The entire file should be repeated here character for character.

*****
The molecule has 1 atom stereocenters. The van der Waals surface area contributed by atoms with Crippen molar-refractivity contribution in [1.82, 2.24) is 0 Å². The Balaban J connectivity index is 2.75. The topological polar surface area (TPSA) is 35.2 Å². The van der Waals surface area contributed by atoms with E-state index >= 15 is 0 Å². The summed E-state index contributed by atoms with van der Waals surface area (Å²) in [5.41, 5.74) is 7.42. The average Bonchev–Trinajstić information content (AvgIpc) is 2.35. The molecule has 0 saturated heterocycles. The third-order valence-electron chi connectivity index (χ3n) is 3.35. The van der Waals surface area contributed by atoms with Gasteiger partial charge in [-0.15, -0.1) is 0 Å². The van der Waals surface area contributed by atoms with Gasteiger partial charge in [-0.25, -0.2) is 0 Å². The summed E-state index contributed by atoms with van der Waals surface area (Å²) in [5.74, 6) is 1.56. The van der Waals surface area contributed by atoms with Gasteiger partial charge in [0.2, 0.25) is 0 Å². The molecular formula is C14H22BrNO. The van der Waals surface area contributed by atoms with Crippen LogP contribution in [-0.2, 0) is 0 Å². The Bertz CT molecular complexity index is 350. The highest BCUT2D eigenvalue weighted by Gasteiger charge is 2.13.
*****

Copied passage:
The molecule has 1 atom stereocenters. The van der Waals surface area contributed by atoms with Crippen molar-refractivity contribution in [1.82, 2.24) is 0 Å². The Balaban J connectivity index is 2.75. The topological polar surface area (TPSA) is 35.2 Å². The van der Waals surface area contributed by atoms with E-state index >= 15 is 0 Å². The summed E-state index contributed by atoms with van der Waals surface area (Å²) in [5.41, 5.74) is 7.42. The average Bonchev–Trinajstić information content (AvgIpc) is 2.35. The molecule has 0 saturated heterocycles. The third-order valence-electron chi connectivity index (χ3n) is 3.35. The van der Waals surface area contributed by atoms with Gasteiger partial charge in [-0.15, -0.1) is 0 Å². The van der Waals surface area contributed by atoms with Gasteiger partial charge in [-0.25, -0.2) is 0 Å². The summed E-state index contributed by atoms with van der Waals surface area (Å²) in [5.74, 6) is 1.56. The van der Waals surface area contributed by atoms with Gasteiger partial charge in [0.2, 0.25) is 0 Å². The molecular formula is C14H22BrNO. The van der Waals surface area contributed by atoms with Crippen LogP contribution in [-0.2, 0) is 0 Å². The Bertz CT molecular complexity index is 350. The highest BCUT2D eigenvalue weighted by Gasteiger charge is 2.13.